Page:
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True Grief.



The first time I experienced True Grief was when I lost my brother ( cousin but he was more than a cousin) and the second when I lost my father. My brother passed away unexpectedly at 24 years of age and my father passed away at the age of 72. Both of these losses shook me to my core. I lost them so suddenly.


I don't think we can ever prepare for death. It is one of those things about life that we all share. You are born, then you do stuff and then you die.


We all have to experience losing a loved one and we all have to feel the pain of losing them. Death and Grief make you question your faith and your purpose.


In an instant, life changes forever. Death is impossible to understand.


As a woman of science, I want to believe there is a reason for everything but when someone dies there is so much unknown. I remember after losing my brother, trying to research and figure out where “the soul goes.” I wanted to know how a person becomes a body. I guess I wanted to connect and believe the soul lives forever and I was going to meet my loved ones again. This was my way of grieving. Maybe this was the stage of grief that is called Bargaining. What is Grief?


What is Grief?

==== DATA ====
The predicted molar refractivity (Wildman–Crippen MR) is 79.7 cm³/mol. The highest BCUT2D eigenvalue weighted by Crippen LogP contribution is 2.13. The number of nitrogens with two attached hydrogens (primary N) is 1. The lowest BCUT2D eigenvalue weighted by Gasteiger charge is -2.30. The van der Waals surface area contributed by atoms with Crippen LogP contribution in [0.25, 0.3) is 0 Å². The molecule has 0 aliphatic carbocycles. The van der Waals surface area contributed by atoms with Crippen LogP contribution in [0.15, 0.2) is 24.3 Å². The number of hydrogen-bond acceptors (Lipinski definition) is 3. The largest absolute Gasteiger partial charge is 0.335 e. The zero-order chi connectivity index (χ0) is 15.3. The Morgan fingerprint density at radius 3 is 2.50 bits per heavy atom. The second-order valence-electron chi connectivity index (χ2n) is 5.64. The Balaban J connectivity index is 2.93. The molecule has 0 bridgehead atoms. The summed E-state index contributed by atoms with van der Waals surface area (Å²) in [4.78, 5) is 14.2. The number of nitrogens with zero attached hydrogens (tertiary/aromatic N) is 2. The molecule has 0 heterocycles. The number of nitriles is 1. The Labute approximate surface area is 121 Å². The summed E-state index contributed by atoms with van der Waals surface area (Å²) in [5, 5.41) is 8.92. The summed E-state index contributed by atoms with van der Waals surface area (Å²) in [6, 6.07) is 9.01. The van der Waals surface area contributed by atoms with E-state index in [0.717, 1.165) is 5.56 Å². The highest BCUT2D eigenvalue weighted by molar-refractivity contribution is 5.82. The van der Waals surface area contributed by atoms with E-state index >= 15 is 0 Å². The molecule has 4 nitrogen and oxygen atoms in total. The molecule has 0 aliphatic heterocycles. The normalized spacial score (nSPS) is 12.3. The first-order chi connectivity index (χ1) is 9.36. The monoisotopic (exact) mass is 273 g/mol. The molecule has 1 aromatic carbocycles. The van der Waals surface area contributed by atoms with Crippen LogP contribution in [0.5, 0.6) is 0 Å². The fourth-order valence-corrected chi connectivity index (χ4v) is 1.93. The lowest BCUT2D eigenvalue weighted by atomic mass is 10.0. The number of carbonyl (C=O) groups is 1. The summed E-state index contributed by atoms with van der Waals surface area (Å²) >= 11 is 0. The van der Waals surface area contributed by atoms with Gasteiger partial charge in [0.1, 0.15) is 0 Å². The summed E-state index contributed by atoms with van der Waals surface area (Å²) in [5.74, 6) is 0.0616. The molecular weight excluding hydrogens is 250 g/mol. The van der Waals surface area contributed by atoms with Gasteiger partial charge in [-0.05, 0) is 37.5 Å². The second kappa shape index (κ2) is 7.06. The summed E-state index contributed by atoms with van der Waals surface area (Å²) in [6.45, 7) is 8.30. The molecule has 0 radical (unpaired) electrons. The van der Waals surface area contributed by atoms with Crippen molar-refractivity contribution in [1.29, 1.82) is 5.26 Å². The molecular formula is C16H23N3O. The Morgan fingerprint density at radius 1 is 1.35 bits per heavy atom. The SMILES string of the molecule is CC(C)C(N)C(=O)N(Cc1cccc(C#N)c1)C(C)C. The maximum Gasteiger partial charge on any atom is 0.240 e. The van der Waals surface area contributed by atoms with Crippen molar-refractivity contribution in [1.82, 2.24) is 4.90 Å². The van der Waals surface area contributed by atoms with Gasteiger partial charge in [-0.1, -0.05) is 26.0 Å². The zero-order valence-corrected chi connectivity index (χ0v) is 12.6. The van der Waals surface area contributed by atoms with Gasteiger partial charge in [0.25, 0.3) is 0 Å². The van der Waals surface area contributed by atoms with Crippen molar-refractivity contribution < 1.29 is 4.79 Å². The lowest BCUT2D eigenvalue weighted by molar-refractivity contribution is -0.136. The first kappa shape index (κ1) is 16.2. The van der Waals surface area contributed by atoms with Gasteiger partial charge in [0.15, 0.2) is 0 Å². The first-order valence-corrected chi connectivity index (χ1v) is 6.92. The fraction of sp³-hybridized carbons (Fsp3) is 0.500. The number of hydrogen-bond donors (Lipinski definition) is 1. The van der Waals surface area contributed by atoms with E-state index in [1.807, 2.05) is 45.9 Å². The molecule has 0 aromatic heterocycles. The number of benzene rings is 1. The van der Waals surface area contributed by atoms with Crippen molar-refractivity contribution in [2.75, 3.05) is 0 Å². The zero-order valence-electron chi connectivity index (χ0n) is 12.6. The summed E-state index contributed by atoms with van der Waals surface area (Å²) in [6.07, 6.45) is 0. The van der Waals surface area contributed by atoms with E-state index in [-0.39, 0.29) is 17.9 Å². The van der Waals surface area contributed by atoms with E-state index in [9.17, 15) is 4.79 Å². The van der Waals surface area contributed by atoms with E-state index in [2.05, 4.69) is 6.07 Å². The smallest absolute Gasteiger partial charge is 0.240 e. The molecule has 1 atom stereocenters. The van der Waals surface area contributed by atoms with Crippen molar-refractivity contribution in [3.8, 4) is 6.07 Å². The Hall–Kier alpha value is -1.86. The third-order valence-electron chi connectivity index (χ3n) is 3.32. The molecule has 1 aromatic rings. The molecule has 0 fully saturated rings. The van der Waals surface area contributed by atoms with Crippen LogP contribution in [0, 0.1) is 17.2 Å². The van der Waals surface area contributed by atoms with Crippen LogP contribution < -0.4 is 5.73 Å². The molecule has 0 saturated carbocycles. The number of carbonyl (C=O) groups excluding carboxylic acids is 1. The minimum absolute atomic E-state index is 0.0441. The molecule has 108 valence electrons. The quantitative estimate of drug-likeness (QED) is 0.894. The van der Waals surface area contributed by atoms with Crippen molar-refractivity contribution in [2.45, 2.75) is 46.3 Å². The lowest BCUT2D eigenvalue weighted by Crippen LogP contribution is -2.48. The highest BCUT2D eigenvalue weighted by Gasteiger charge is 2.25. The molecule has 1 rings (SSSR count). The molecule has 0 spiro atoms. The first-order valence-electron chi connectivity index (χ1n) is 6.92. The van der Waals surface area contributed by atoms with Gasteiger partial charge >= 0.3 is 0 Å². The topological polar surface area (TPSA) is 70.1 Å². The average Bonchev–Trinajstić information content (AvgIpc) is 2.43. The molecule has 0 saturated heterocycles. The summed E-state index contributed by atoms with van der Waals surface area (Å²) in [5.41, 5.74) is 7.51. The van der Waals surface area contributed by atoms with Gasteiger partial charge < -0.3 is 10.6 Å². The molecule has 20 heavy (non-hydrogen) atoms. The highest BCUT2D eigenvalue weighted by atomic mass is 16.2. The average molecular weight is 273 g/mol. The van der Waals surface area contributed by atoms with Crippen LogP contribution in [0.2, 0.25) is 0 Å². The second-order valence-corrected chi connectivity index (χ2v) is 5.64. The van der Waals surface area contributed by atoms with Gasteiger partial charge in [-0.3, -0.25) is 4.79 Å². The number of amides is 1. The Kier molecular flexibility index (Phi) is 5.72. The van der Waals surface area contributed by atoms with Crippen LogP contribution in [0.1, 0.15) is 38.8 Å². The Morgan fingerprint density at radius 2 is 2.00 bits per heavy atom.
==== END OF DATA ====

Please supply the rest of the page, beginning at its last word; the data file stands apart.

Grief is the deep sorrow, especially that caused by someone's death. I would like to expand, You can Grieve a life you thought you had, a job, a friendship, or something/someone of value. Grief is the natural reaction to loss.


What are the stages of grief?


Mary Kubler Ross described grief in stages. We often use the pneumonic DABDA to remember the stages.


Denial: “ This is not happening”

Anger: To feel frustrated or angry towards the loss. This may be directed to yourself, the person or thing you lose, or even a spiritual belief.

Bargaining: “If Only…” or “ What if…”

Depression: This is feeling hopeless, helpless, and even guilty. Crying, insomnia, or even a decrease in appetite.

Acceptance: This is when you accept the loss and start to move forward


People go through these stages in no particular order and often will repeat a stage. They can even skip a stage. People process grief differently and in their own way.


How do you know if you need help?


There is no “Normal” time for grief. There is no set timeline. A good deciding factor for when to reach for help is your ability to function. If you are not functioning well or having thoughts of wanting to die or feeling hopeless. If you feel it is a struggle to get up and get yourself motivated every day. You are unable to go to work or do your activities of daily life. It may be time to seek help. There are so many groups that deal with grief and therapists who specialize in grief. You may require medication if your depression is not getting better and you are not able to function.


Please feel free to reach out to us at Gupta Psychiatry and Wellness. We can help. We have been through Grief too and can help you get through a difficult time.



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